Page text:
In our case, I couldn’t be more proud of the relationship that J and I have. Before my husband and I married, we all decided to be on one accord – one family. As we often say, “We don’t do steppers in our family.”  The most important person between the four of us is our daughter. She is the most caring, loving, kind-hearted little girl that I have ever met, and all of those qualities are a reflection of her mother. She is the exact same way. Our daughter has 2 little sisters by way of her mother’s current marriage. Those girls are my girls too, and I don’t care what people say. If you don’t get anything out of our story, get this….CHILDREN LIVE WHAT THEY LEARN. I believe we are teaching and bringing them up the way God would want us to. We are showing them that just because divorce has been one part of their lives; it doesn’t have to ruin their lives or their relationships with their parents and step-parents. Step-parents don’t have to be the enemy and our daughter doesn’t have to be pulled between us or feel guilty for loving all of us. I know that I am not her mother. I know that I would never ever try to fill those shoes. But, I also know that I am what God wants me to be in her life, and I will be there for her as a standing rock to which she can depend on, no matter what. I will always do what is best for her. I believe if mothers and step-mothers will allow themselves to open up and know these things about one another, they too can have what we have. Of course, there are those few crackpots out there that shouldn’t have children or be around children and those we cannot change, only pray for.

I have three boys. Two of which are over 18 and one who is 9. When I was pregnant with my nine year old, I lost my children’s biological father/my husband in a motorcycle accident. God led me to move away to a new city to start my life anew. I met my current husband when my little boy was 8 months old. We didn’t marry until he was 5.  Although my son knows that his biological father lives in Heaven, he has only known my current husband to be daddy. My step-daughter is only 14 months older than my little boy so they are very close. I used to worry in the beginning that she would feel like my son gets her daddy all the time and she doesn’t. My worries were for nothing. She shares her daddy with an open heart and open arms. She is so unselfish. She is the big sister that my little boy needed. She watches out for him just as she does her own little sisters at home. She is a brilliant young lady and God has DIVINELY blessed me by putting her in my life.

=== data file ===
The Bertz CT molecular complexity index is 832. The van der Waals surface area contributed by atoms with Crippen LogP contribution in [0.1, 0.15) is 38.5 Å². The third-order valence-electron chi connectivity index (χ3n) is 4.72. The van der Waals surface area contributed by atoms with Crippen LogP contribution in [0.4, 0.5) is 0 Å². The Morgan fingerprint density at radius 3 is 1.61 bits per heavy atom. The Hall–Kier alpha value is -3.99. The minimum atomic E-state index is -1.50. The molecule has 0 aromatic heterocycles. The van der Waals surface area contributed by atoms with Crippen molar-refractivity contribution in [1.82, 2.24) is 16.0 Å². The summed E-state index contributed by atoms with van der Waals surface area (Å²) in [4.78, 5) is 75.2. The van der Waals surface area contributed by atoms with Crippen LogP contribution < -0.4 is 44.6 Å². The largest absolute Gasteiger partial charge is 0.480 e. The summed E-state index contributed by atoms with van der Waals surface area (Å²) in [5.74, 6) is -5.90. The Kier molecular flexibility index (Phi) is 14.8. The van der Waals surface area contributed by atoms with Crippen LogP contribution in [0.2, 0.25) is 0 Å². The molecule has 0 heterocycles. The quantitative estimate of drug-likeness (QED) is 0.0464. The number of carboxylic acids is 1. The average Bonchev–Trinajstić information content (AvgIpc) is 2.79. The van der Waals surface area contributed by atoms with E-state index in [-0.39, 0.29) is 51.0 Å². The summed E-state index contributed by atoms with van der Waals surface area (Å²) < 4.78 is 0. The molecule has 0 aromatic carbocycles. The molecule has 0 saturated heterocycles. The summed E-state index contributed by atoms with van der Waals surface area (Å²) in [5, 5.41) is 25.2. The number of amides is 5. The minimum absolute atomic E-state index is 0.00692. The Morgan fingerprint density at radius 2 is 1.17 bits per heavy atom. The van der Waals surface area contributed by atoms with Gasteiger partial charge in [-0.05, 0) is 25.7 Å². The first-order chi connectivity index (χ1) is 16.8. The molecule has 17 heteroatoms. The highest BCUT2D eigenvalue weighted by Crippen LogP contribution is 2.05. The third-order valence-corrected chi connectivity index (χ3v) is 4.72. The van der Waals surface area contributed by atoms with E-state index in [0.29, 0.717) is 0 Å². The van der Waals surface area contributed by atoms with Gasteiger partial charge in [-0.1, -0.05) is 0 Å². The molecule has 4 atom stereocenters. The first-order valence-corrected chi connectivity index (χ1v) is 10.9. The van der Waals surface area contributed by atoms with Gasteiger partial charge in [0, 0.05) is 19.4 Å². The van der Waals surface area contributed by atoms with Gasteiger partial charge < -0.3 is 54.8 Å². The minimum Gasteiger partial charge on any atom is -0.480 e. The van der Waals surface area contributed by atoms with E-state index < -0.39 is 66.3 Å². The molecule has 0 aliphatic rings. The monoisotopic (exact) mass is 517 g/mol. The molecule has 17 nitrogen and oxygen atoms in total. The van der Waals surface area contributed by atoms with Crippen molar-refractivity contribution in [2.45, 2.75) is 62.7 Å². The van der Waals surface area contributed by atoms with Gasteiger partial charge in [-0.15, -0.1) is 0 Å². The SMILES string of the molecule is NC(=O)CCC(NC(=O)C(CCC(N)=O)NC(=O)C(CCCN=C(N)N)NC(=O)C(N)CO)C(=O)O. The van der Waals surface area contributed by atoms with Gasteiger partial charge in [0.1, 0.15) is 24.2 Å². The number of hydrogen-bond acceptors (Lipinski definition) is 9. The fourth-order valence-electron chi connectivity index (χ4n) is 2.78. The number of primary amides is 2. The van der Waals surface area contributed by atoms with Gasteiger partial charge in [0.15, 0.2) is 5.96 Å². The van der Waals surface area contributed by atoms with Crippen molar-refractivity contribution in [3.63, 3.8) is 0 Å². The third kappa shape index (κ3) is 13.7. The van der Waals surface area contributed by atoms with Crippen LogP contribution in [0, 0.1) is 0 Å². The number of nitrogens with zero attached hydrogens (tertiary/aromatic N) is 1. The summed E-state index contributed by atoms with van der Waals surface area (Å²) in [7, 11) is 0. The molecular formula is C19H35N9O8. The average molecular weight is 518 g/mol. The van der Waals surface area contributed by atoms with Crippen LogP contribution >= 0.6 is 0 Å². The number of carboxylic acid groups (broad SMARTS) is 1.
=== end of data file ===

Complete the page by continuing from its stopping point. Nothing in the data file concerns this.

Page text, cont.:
I came from a broken home. My parents were selfish at times for whatever reasons, i.e., my dad was young and my mom was bitter. They divorced when I was 6 years old.  I will never forget my father seeing us off at the airport in Alaska because my mom was taking us to live with my grandparents in Atlanta, and he was crying while waving goodbye.  My dad later married a lady named Carol and she was a horrible step-mother. She emotionally battered me from the time summer started until the day it ended. It may not have seemed that bad to my Dad but, his mind was clouded. To a 10 year old, however, it was more than bad, it was horrific!  Needless to say, the last time I saw her was thankfully that summer when I was ten.  She only thought about herself and not the children she was affecting. She would say bad things about my mother, she was abusive and she made it clear that my father was her husband and now her childrens’ step-father.  We were just visitors and she made sure we knew it.  She caused a lot of the kind of drama that I see happening all the time in my adult life with my other friends who are divorced, and some of you readers have experienced the same.  THANK THE LORD IN HEAVEN, my dad divorced her but unfortunately, my mom alienated us from my dad after that, and I didn’t see him again until I was in the 8th grade. However, in my mother’s defense, she was doing that with the premise that she was protecting us and always did the best job she could.  So, I can relate to a lot of issues that children of divorced parents go through.  A shining light, however, is that my dad married a wonderful woman years later, named Dean, and I now have a step-mother that I cherish.  She is a strong woman and has taught me a lot about being a step-mother.  She is a quiet teacher.  She let us come to her on our own terms and didn’t force herself on us.  That was a great lesson and one that I implement with my step-daughter.  I vowed that if I ever had a step-child, I would NEVER become that kind of person like Carol.  I never want my step-daughter to ever feel about me the way I felt about Carol.

You know, I guess my final words would be that I hope our story has inspired some of you moms and step-moms, dads and step-dads to do your best to try to make your children’s lives better instead of more complicated. It’s all about RESPECT. I respect my step-daughter’s mother and her husband. I respect my husband. I respect MYSELF and by all of us having respect for one another, it makes life for all of us less confusing and teaches our children humility.  Most importantly, if our children ever become step-parents one day they will have a great example to go by.